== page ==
John Clare (13 July 1793 – 20 May 1864 / Northamptonshire / England)
When trouble haunts me, need I sigh?
No, rather smile away despair;
For those have been more sad than I,
With burthens more than I could bear;
Aye, gone rejoicing under care
Where I had sunk in black despair.
When pain disturbs my peace and rest,
Am I a hopeless grief to keep,
When some have slept on torture's breast
And smiled as in the sweetest sleep,
Aye, peace on thorns, in faith forgiven,
And pillowed on the hope of heaven?
Though low and poor and broken down,
Am I to think myself distrest?
No, rather laugh where others frown
And think my being truly blest;
For others I can daily see
More worthy riches worse than me.
Aye, once a stranger blest the earth
Who never caused a heart to mourn,
Whose very voice gave sorrow mirth--
And how did earth his worth return?
It spurned him from its lowliest lot,
The meanest station owned him not;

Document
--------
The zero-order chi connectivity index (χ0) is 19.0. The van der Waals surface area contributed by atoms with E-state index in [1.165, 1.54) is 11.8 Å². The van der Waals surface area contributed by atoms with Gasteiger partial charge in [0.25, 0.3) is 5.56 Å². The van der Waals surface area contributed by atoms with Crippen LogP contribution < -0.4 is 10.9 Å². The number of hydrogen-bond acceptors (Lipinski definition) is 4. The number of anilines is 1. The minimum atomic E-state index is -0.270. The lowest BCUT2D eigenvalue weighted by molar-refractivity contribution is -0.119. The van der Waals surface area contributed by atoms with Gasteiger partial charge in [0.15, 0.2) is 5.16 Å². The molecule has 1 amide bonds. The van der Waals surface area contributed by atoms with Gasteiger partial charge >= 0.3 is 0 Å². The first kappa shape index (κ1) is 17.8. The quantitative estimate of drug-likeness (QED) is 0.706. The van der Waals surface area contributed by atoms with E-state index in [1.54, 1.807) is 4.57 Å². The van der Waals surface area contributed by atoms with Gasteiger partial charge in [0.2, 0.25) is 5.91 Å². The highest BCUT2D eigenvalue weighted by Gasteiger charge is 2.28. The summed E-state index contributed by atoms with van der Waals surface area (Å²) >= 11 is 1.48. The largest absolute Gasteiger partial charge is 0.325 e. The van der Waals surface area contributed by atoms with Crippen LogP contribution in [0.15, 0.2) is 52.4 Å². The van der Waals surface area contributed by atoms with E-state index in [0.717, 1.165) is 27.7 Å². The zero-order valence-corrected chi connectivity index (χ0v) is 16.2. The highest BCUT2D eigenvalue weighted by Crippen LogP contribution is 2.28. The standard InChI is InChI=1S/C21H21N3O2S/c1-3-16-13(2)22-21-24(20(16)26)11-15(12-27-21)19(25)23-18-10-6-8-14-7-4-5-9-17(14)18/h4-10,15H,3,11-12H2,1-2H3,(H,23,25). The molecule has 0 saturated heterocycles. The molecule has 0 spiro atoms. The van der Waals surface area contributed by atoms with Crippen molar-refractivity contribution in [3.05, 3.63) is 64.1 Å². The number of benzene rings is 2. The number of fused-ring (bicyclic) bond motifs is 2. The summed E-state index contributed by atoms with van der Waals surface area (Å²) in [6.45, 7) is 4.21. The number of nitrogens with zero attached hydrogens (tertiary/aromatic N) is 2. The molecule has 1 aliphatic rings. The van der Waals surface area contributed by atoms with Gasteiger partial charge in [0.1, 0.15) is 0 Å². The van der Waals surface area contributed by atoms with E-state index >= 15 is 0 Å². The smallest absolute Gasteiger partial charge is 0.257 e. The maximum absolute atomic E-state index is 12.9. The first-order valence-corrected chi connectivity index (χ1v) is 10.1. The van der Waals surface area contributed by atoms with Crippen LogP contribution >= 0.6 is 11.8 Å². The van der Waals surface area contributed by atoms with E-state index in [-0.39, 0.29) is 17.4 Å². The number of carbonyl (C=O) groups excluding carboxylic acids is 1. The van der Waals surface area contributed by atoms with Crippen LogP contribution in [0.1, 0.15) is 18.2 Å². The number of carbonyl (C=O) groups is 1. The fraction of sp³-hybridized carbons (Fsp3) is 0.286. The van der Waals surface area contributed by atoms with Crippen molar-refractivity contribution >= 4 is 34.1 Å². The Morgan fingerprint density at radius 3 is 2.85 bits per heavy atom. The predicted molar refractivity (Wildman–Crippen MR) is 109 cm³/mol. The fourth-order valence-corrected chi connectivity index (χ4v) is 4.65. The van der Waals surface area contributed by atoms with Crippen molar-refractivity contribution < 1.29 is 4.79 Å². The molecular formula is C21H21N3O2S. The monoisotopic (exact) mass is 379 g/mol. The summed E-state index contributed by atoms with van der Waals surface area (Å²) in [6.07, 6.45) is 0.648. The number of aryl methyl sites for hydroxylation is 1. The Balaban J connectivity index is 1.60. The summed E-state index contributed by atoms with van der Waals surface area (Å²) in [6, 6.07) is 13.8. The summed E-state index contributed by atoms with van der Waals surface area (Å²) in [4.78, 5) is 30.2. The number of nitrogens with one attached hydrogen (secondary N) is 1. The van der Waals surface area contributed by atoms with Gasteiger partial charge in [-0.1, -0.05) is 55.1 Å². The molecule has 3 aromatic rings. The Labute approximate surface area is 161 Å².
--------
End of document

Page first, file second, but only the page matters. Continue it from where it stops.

An outcast thrown in sorrow's way,
A fugitive that knew no sin,
Yet in lone places forced to stray--
Men would not take the stranger in.
Yet peace, though much himself he mourned,
Was all to others he returned.
* * * * *
His presence was a peace to all,
He bade the sorrowful rejoice.
Pain turned to pleasure at his call,
Health lived and issued from his voice.
He healed the sick and sent abroad
The dumb rejoicing in the Lord.
The blind met daylight in his eye,
The joys of everlasting day;
The sick found health in his reply;
The cripple threw his crutch away.
Yet he with troubles did remain
And suffered poverty and pain.
Yet none could say of wrong he did,
And scorn was ever standing bye;
Accusers by their conscience chid,
When proof was sought, made no reply.
Yet without sin he suffered more
Than ever sinners did before.
Comments about this poem (The Stranger by John Clare )
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